Yesterday, the IRS announced legally married same-sex couples will get equal treatment when it comes to federal taxes, regardless of the state they live in.
The U.S. is still considering a military strike on Syria. Britain, on the other hand, has opted out.
Holeman & Finch co-founders Greg Best and Regan Smith are leaving Atlanta's acclaimed cocktail bar/restaurant, Atlanta magazine's Bill Addison reports. No specifics yet on what their new project is. Best's last night behind the bar is Sept. 7.
Like Christmas decorations on sale at Halloween, Starbuck's Pumpkin Spice Latte is back early this year, for all you jerks that drink Pumpkin Spice Lattes.
Maybe there's a few things you want to check out this weekend?
So you know how the Decatur Book Festival is going on? Saturday is a particularly keen day for festival-ites, especially if you point your eyes and feet toward the Library stage, which will play host to a variety of panels ("Hauntings and Healings" and "Women On the Verge of a Breakdown/Breakthrough") and performances throughout the day. Most oooh-worthy is Hidden Away: The Library at Night, created by Nicole Livieratos and Phillip DePoy, which is playing Friday and Saturday at 7 p.m. and 8:30 p.m. and is "designed to enchant children and adults alike."
Also! The Atlanta Contemporary Art Center will be out for the DBF in force, bringing together artists for a temporary exhibition called WORD!, featuring "obsessive handwriting in a spiral, phrases on a coffee cup, instructions stitched on a badge, greetings printed on wearable buttons, dates rendered on a paper mache mask, descriptions of photographs not taken" and a lot else in the ACAC's 20x20 booth.
Two more Things To See, after the jump.
1. Dragon Con kicks off in Downtown
2. John Lewis gives the keynote speech at the Decatur Book Festival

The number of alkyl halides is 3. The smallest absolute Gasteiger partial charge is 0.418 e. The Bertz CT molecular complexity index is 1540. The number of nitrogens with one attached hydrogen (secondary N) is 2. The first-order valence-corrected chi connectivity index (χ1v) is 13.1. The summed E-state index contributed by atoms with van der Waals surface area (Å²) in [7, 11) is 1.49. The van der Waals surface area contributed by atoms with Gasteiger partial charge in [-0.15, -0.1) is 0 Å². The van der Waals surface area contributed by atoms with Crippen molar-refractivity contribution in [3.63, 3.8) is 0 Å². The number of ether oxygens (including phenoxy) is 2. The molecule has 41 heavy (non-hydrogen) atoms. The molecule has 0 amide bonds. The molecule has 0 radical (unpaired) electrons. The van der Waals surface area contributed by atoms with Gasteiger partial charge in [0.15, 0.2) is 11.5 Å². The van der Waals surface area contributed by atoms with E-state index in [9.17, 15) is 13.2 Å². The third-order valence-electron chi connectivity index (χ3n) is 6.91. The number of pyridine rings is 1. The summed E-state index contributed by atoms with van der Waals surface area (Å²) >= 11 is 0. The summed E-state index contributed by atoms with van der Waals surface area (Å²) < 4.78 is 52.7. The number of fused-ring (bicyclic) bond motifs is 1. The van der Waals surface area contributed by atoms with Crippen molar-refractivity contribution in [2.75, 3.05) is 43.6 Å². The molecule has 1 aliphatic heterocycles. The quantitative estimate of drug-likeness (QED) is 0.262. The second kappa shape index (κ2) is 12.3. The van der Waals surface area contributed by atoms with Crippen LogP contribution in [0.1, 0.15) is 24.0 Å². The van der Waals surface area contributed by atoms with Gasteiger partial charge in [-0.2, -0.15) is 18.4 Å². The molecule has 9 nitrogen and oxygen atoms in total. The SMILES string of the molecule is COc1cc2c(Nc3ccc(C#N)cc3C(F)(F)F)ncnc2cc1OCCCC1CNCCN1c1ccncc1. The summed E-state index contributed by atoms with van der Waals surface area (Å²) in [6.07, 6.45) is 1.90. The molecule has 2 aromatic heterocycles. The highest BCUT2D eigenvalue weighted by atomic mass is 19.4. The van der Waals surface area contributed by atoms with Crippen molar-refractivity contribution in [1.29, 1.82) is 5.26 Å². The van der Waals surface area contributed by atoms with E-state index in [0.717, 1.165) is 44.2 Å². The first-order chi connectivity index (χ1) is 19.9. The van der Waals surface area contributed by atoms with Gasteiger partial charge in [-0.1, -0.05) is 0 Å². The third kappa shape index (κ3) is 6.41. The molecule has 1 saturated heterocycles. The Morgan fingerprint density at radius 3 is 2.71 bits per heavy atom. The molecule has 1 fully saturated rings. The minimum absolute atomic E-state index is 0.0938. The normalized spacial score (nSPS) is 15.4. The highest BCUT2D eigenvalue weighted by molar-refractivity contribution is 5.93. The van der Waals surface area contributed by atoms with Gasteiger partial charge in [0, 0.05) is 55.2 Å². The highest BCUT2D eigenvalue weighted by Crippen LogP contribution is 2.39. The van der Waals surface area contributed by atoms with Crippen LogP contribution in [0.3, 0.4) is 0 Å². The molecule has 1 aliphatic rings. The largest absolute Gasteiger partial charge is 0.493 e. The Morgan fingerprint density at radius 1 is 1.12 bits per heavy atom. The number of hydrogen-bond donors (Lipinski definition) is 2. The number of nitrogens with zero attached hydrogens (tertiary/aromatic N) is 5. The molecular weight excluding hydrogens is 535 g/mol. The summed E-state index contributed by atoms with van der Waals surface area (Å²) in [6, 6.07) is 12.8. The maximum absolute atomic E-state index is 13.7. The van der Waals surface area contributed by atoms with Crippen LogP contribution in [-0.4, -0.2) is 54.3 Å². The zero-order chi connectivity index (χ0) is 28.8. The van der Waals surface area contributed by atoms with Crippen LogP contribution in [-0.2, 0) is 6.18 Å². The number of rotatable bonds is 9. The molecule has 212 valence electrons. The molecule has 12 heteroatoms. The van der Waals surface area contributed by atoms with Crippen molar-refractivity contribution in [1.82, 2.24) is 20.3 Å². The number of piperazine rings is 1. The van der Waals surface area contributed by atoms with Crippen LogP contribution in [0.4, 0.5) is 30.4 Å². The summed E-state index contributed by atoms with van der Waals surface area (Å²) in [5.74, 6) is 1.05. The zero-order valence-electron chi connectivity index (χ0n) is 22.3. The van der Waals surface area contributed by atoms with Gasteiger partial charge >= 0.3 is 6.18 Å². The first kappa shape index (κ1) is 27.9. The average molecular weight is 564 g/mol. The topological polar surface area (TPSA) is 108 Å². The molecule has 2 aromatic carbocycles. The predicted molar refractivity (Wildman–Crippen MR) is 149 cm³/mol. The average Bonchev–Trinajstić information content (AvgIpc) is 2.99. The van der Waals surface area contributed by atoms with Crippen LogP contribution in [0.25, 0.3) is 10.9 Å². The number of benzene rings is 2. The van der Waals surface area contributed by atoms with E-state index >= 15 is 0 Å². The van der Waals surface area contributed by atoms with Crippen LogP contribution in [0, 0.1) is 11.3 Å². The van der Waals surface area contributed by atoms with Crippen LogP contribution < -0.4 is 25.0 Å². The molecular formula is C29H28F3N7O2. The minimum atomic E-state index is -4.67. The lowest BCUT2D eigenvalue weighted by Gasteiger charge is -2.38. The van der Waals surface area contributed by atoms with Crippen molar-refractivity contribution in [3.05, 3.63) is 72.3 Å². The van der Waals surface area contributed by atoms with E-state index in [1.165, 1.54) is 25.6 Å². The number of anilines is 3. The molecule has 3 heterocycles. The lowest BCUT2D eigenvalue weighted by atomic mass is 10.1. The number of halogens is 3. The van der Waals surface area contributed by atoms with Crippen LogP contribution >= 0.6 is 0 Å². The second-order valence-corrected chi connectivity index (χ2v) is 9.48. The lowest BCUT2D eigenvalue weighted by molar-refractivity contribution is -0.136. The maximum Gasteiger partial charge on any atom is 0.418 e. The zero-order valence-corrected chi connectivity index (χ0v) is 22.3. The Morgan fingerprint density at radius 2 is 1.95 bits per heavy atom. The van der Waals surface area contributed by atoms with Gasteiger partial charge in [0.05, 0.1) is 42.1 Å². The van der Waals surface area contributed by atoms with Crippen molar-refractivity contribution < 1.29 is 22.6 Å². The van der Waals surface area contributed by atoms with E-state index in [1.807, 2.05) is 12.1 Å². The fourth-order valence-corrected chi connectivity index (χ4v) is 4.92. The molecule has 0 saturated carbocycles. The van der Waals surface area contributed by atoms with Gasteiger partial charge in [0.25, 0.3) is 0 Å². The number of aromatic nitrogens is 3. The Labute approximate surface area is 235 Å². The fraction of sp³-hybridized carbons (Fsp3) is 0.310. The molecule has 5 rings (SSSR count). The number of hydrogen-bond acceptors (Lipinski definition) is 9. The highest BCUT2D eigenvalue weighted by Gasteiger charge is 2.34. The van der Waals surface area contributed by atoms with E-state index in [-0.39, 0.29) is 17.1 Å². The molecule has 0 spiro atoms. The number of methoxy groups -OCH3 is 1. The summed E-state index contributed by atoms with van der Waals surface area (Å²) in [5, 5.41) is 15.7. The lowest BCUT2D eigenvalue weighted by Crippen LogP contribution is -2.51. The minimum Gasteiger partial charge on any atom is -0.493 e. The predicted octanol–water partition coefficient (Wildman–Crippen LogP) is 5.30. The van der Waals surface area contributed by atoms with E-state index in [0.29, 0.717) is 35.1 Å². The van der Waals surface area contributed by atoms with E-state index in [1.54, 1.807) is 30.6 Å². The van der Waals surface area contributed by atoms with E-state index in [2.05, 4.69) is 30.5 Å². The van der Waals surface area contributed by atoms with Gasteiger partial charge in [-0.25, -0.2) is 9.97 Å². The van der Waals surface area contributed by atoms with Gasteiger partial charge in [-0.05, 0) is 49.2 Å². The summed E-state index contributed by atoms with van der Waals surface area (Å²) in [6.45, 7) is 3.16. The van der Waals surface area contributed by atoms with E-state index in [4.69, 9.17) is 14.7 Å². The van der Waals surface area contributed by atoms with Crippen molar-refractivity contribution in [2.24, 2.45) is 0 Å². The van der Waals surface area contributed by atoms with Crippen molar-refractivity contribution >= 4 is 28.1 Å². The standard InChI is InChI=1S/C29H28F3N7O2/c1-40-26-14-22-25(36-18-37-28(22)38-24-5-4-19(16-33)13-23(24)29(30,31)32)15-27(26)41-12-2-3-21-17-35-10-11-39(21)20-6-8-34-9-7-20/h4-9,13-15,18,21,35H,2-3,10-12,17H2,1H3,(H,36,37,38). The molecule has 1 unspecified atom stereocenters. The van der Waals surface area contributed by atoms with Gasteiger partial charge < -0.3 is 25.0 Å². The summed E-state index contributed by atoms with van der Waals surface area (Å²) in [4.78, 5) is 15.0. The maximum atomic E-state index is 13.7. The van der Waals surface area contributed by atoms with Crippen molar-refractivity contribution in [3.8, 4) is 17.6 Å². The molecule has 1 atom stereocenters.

3. Common Ground release party with the Wheeler Boys, Heavy Chevy, and more at the Masquerade
4. Tone Bell at Laughing Skull Lounge
5. A Noisy Delivery screens at Eyedrum
The films of Drive Invasion's Sept. 1 line-up all involve aliens, like you might expect from the moviegoing zeitgeist of three decades ago, when Hollywood wanted to cash in on the popularity of Star Wars, Alien and the like. The bill features John Carpenter's Antarctic horror freakout The Thing (1982), the videogamer escapist fantasy The Last Starfighter (1984) and the bizarre pulp satire The Adventures of Buckaroo Banzai Across the 8th Dimension (1984). From a purely nostalgic perspective, the most interesting may be Buckaroo Banzai, a defiantly strange film that feels more timely today than the year of its release.
In terms of quality, The Thing is handily the best of the threesome. Carpenter's attempt to capitalize on Alien proved a disappointment on release and was knocked for emphasizing disgustingly creative make-up effects over the paranoia in its premise of an alien shape-shifter. In retrospect, The Thing delivers a terrific, haunting mix of mood and body horror, and the practical effects look great compared to present-day CGI work. Plus, it showcases a great cast of character actors, from lead Kurt Russell down to the hapless huskies, whom the podcast We Hate Movies praise for some of best "dog-acting" in cinema.